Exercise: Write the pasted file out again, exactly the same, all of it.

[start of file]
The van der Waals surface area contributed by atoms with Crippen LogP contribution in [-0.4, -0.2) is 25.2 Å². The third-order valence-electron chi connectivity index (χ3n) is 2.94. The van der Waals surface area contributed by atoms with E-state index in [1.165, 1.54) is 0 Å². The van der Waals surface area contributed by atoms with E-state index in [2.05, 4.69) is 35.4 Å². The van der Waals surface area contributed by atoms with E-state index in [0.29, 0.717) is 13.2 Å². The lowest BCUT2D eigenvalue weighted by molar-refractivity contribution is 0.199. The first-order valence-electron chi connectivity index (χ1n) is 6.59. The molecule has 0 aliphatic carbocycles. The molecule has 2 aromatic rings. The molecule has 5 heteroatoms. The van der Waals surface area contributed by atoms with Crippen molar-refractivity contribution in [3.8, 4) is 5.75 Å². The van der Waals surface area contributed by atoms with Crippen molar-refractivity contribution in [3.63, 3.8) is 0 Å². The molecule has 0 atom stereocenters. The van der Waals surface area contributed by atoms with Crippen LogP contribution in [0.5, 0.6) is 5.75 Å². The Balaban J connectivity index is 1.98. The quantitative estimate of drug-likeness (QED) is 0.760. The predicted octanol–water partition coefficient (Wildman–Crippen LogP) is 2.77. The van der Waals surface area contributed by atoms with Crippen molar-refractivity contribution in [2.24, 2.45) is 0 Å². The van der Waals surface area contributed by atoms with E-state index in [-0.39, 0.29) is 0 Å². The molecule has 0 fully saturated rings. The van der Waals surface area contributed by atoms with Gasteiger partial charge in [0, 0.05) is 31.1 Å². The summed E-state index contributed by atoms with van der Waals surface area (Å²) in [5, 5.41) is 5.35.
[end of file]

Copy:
The van der Waals surface area contributed by atoms with Crippen LogP contribution in [-0.4, -0.2) is 25.2 Å². The third-order valence-electron chi connectivity index (χ3n) is 2.94. The van der Waals surface area contributed by atoms with E-state index in [1.165, 1.54) is 0 Å². The van der Waals surface area contributed by atoms with E-state index in [2.05, 4.69) is 35.4 Å². The van der Waals surface area contributed by atoms with E-state index in [0.29, 0.717) is 13.2 Å². The lowest BCUT2D eigenvalue weighted by molar-refractivity contribution is 0.199. The first-order valence-electron chi connectivity index (χ1n) is 6.59. The molecule has 0 aliphatic carbocycles. The molecule has 2 aromatic rings. The molecule has 5 heteroatoms. The van der Waals surface area contributed by atoms with Crippen molar-refractivity contribution in [3.8, 4) is 5.75 Å². The van der Waals surface area contributed by atoms with Crippen molar-refractivity contribution in [3.63, 3.8) is 0 Å². The molecule has 0 atom stereocenters. The van der Waals surface area contributed by atoms with Crippen LogP contribution in [0.5, 0.6) is 5.75 Å². The Balaban J connectivity index is 1.98. The quantitative estimate of drug-likeness (QED) is 0.760. The predicted octanol–water partition coefficient (Wildman–Crippen LogP) is 2.77. The van der Waals surface area contributed by atoms with Crippen molar-refractivity contribution in [2.24, 2.45) is 0 Å². The van der Waals surface area contributed by atoms with E-state index in [-0.39, 0.29) is 0 Å². The molecule has 0 fully saturated rings. The van der Waals surface area contributed by atoms with Gasteiger partial charge in [0, 0.05) is 31.1 Å². The summed E-state index contributed by atoms with van der Waals surface area (Å²) in [5, 5.41) is 5.35.